Violence is costly. A burden on the NHS, police and ambulance services, it inflicts immeasurable misery on its victims.
I am part of the University's Violence Research Group, which seeks to understand the origins of violence to build a better society. One of our latest projects brings together University computer scientists, Airbus Group technologists and Welsh Government to develop cameras that detect violence on the streets.
Smarter ways of detecting crime can help police and councils target resources. The costs of staffing and maintaining a CCTV operation are considerable, and in some cases cameras are being switched off altogether.
Our early work found CCTV can reduce assault-related injury. Once cameras are in place, police-recorded crime tends to increase (more violence is observed), but assault-related injuries recorded at hospital A&Es goes down. One likely reason is that CCTV allows police to respond earlier and stop events escalating.
Work with the School of Computer Science on reducing alcohol-related violence produced evidence that existing CCTV infrastructure might play a pivotal role in cutting violence. In later talks with Airbus Group we realised there were opportunities to move into other areas like national security.
While we had early success improving our understanding of crowding and crowd movement in night time environments, we hit some significant barriers. One early snag was technical, but VHS tapes have given way to HD digital cameras, making our research easier. The night time environment - with its darkness, huddled groups, buses and cars - was a bigger hitch. While there is plenty of global research tracking individual movements in simulated environments, we were quickly realising why no one was looking at 'real world' CCTV footage.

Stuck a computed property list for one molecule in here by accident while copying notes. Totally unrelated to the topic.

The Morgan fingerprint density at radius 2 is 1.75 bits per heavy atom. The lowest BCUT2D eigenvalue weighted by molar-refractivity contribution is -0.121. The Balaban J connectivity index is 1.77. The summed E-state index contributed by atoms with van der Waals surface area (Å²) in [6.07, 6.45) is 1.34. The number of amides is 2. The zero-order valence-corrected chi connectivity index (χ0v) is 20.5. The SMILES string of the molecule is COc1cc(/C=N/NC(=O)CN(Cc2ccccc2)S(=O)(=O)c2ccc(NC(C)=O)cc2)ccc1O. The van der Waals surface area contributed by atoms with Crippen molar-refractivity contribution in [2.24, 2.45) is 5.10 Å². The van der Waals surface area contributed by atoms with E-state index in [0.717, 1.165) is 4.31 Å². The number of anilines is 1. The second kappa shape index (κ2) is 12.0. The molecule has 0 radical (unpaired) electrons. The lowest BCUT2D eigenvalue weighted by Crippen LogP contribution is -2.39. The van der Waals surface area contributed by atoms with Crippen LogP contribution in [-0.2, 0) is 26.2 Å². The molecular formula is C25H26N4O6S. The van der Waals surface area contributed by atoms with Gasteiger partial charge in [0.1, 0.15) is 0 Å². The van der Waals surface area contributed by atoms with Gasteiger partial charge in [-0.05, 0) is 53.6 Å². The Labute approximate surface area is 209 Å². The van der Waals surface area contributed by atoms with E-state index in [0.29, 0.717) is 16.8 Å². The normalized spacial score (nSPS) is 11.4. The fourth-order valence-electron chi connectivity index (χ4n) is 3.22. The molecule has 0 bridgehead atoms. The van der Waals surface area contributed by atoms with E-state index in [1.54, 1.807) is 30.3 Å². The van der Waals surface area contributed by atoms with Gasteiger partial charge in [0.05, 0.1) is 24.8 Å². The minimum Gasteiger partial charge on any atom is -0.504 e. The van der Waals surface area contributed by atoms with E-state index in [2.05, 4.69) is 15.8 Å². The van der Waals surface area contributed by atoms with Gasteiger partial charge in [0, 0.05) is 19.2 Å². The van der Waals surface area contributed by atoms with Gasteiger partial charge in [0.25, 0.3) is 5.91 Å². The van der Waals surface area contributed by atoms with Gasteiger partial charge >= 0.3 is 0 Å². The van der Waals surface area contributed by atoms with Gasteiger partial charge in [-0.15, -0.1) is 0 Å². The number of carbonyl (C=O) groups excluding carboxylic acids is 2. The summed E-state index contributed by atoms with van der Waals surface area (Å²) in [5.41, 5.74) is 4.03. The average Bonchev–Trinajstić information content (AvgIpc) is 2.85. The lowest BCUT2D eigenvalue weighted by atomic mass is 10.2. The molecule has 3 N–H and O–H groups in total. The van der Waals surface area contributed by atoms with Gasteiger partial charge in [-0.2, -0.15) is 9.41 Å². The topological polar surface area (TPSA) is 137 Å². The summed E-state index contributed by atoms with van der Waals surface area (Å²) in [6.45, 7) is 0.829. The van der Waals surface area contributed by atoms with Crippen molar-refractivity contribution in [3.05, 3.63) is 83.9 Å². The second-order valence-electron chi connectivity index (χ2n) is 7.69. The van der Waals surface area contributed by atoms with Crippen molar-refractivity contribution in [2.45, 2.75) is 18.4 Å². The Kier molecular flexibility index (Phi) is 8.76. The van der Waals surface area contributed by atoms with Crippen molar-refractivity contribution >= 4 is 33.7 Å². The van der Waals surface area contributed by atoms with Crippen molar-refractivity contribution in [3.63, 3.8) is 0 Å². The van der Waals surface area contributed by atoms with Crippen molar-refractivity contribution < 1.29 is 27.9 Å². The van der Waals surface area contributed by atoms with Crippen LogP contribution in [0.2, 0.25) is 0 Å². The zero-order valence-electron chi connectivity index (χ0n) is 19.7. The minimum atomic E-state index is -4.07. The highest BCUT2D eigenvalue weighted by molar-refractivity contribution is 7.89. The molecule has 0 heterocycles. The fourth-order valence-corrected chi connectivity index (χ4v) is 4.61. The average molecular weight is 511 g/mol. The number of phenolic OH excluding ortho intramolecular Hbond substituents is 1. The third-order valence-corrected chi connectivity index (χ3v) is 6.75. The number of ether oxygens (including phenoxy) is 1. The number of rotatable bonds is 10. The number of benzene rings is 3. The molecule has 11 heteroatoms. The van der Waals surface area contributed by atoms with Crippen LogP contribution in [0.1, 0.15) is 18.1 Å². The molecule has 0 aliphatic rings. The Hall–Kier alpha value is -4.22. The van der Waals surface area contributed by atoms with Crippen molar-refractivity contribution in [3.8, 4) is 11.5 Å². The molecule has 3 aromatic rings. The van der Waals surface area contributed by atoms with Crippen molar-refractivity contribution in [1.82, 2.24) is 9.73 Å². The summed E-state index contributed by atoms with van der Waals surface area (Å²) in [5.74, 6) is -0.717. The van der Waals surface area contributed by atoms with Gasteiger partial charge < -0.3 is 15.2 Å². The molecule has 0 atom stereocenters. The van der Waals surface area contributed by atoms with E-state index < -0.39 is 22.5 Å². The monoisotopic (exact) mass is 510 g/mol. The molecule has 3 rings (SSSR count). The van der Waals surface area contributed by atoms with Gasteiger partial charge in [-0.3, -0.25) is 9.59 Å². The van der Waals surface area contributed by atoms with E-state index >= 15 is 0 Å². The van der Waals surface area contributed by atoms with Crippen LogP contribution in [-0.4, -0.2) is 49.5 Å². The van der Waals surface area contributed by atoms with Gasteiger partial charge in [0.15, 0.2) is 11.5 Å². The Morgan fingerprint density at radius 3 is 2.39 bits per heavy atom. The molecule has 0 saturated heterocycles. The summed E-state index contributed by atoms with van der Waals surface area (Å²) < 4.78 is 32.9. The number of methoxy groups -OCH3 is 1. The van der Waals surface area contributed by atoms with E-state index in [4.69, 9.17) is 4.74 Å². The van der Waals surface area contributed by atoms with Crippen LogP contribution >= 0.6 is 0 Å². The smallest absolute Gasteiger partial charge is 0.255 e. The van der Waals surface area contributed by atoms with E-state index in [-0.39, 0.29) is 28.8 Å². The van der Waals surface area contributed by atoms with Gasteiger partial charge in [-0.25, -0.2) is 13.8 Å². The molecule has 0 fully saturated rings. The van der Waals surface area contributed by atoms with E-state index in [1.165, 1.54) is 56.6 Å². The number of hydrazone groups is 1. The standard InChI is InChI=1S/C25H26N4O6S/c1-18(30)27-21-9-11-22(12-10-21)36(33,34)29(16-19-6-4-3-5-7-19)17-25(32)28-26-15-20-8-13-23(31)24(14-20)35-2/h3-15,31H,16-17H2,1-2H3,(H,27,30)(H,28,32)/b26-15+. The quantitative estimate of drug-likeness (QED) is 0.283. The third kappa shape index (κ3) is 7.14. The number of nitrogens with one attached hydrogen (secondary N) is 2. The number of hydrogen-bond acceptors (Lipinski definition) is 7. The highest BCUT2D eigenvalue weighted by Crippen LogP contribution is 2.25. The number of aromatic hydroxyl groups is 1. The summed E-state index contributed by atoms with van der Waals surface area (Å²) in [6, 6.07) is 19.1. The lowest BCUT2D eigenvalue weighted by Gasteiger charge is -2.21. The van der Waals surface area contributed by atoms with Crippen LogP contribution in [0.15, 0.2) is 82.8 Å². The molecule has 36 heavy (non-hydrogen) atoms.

Luckily, funding allowed us to recruit students through the International Association for the Exchange of Students for Technical Experience. Gaining experience working in the UK, they helped us work on the problems we were facing. We kept talking, keeping Airbus in the loop, and then a couple of important events occurred.
First, Professor Dave Marshall's work with the Welsh Rugby Union gave important insight into our CCTV problem. He was interested in automatically identifying phases of play: scrum, ruck, lineout and so on. It proved translatable into our project; even with grainy and dark CCTV footage, we might be able to identify phases of crowd behaviour as violence emerged on the street.
Second, the Cardiff Undergraduate Research Opportunities Programme allowed us to work with Kaelon Lloyd, a particularly talented computer science undergraduate. With Kaelon on board, we soon realised that we had achieved an important milestone. We were able to automatically identify violence as it unfolded in CCTV footage.
Conversations with stakeholders rapidly developed into a £1m project with Airbus. Kaelon accepted the offer of a PhD studentship and the Association of Chief Police Officers confirmed the potential of our work.
We are reducing violence through research, new use of data and original collaborations between medicine and criminal justice.